This type of sneaky premium increase is common practice in the industry – with innocent drivers punished for others’ poor driving.
The Mail on Sunday has long pressed insurers to take a fairer stance on unreasonable surcharges.
James Daley, of consumer group FairerFinance, says: ‘From October the insurance distribution directive says companies will have to act in their customers’ best interest. Let’s hope things change for the better.’
HOW TO MANAGE COSTS
Drivers who are a victim of a motoring incident just before they renew their policy can struggle to meet the unexpected extra costs. Like Tom, they are faced not only with an excess to pay, but also two increases to their premium because of the lost no-claims bonus and the ‘enhanced’ premium. This can put a severe dent in their wallet.
Graeme Trudgill, of the British Insurance Brokers’ Association, says the payment of an excess can sometimes be a temporary nuisance. He says: ‘The insurer will often try to get the excess back at the same time as recovering its own costs. If it is successful, they usually refund the policyholder.
Flashback: How we previously covered the treatment of victims of so-called ‘no-fault’ accidents
‘If it turns out the fault is the other party’s, then any no-claims bonus will probably be reinstated and the insurer should recalculate the premium.’
If the excess is not repaid, policyholders who have legal expenses cover as part of their motor policy can arrange for lawyers to chase the culprit driver’s insurer.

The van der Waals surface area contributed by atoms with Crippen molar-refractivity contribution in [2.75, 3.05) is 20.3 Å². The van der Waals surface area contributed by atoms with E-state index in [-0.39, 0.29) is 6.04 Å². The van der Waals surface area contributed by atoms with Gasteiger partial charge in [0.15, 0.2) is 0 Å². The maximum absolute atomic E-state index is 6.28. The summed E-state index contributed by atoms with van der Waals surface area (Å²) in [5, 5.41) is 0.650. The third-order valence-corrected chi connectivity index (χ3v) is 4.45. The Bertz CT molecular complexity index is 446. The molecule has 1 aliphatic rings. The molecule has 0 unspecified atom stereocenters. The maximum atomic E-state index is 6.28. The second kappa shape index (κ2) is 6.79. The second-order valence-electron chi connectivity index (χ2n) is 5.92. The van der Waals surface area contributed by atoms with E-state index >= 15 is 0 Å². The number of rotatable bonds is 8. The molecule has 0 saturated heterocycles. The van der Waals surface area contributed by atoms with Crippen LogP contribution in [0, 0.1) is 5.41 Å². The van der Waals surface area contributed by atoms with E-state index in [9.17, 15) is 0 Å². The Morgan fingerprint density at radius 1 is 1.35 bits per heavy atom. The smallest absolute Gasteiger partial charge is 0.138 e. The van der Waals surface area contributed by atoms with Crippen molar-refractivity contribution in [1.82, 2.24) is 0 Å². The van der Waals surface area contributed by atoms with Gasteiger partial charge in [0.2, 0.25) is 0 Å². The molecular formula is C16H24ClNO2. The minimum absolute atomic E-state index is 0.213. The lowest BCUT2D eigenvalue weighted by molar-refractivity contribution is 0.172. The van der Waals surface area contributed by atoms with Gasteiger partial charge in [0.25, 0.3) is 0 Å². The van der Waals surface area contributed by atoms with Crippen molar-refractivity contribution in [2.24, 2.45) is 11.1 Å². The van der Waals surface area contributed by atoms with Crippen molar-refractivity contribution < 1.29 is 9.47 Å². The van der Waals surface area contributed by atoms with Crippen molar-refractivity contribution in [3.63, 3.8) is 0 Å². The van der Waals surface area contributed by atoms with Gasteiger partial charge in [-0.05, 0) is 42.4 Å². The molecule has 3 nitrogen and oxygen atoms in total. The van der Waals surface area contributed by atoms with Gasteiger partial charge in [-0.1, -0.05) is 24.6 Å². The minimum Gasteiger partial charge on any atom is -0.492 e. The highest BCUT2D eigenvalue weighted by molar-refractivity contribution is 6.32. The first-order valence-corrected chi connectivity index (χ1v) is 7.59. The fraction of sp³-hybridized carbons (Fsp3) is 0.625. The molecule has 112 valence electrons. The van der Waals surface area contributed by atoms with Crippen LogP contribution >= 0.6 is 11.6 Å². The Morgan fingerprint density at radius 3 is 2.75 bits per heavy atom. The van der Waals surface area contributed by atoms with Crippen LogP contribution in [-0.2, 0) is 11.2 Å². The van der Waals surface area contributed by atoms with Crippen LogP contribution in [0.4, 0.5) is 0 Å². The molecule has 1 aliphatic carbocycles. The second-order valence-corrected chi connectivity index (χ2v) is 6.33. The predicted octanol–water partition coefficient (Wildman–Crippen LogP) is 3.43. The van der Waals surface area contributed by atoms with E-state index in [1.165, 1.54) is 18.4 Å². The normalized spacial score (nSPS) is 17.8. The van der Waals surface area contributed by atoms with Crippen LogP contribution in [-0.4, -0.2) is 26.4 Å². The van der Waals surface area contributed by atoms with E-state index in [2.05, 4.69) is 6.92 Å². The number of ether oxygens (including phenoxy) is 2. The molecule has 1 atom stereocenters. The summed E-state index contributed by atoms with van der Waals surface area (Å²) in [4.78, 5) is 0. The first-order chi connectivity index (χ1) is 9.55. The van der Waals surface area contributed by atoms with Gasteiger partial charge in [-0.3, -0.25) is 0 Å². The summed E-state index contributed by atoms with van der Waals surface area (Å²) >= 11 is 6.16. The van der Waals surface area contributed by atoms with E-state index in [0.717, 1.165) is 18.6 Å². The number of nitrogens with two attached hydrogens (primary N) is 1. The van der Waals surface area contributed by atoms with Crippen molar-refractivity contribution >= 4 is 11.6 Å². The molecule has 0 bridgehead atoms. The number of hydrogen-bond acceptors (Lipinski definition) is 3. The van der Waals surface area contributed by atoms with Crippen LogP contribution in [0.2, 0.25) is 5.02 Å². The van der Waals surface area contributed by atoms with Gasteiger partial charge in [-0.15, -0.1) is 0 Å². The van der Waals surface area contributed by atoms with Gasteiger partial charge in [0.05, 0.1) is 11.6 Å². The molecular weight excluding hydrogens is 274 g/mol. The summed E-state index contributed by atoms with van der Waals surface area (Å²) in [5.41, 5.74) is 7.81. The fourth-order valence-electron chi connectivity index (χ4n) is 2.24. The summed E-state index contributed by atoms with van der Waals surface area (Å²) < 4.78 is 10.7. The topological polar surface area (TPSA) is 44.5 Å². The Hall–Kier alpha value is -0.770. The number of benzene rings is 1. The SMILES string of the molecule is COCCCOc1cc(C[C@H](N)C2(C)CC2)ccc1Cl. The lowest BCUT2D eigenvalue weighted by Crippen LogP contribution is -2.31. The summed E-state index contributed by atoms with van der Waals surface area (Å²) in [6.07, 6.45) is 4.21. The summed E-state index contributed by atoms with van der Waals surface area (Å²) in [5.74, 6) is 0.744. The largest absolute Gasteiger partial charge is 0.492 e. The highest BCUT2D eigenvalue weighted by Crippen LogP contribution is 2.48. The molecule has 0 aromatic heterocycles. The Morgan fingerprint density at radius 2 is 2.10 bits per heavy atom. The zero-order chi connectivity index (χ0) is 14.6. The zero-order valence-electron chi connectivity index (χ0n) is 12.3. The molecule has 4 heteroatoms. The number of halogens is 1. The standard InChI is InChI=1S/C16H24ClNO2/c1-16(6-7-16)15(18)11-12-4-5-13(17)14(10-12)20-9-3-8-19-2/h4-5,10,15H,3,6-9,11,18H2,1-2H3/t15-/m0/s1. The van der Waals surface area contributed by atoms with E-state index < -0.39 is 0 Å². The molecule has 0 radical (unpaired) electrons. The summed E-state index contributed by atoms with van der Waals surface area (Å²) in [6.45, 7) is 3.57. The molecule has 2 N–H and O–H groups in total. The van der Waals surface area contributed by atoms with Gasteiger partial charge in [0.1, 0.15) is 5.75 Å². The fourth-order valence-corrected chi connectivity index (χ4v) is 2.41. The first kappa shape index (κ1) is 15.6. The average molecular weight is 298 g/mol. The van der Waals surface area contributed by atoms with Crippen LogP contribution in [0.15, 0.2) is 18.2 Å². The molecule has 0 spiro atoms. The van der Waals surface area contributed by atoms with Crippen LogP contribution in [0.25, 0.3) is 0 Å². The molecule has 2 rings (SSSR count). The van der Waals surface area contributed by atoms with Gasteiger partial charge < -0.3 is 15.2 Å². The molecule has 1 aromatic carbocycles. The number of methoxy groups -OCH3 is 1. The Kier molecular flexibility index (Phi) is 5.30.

Even with a claim pending it can make sense to compare the cost of cover elsewhere at renewal as many insurers accept customers mid-claim.
Trudgill says: ‘If you change insurer keep the new provider updated about the claim so it can recalculate your premium if you are found not to have been at fault.’
Drivers tempted not to report incidents to insurers and arrange repairs themselves can be in for a shock because some companies will respond by invalidating cover.
Incidents can come to insurers’ attention if the third party involved decides to make a claim against you – perhaps for whiplash.
If money is tight, monthly payments can help spread the cost of motor insurance. But the price will be higher overall than if you pay a one-off lump sum for the year, as the insurer is effectively providing cover without you paying the full cost immediately.
FOUR WAYS TO KEEP PRICES DOWN ON RENEWAL
1) Consider pre-empting a nasty premium increase by protecting your no-claims discount. This adds between 5 and 10 per cent to the premium, but means your no-claims bonus is secure when it comes to non-fault claims – and even a some at-fault claims.
2) Opt for a higher excess. But be sure you have funds at hand to pay this contribution towards repair bills in the event of a claim.
3) Put a second named driver such as a partner or parent on your policy.
4) Try telematics insurance. Installing a ‘black box’ lets an insurer monitor your driving habits and – if it likes the look of what is being recorded – cut your premium.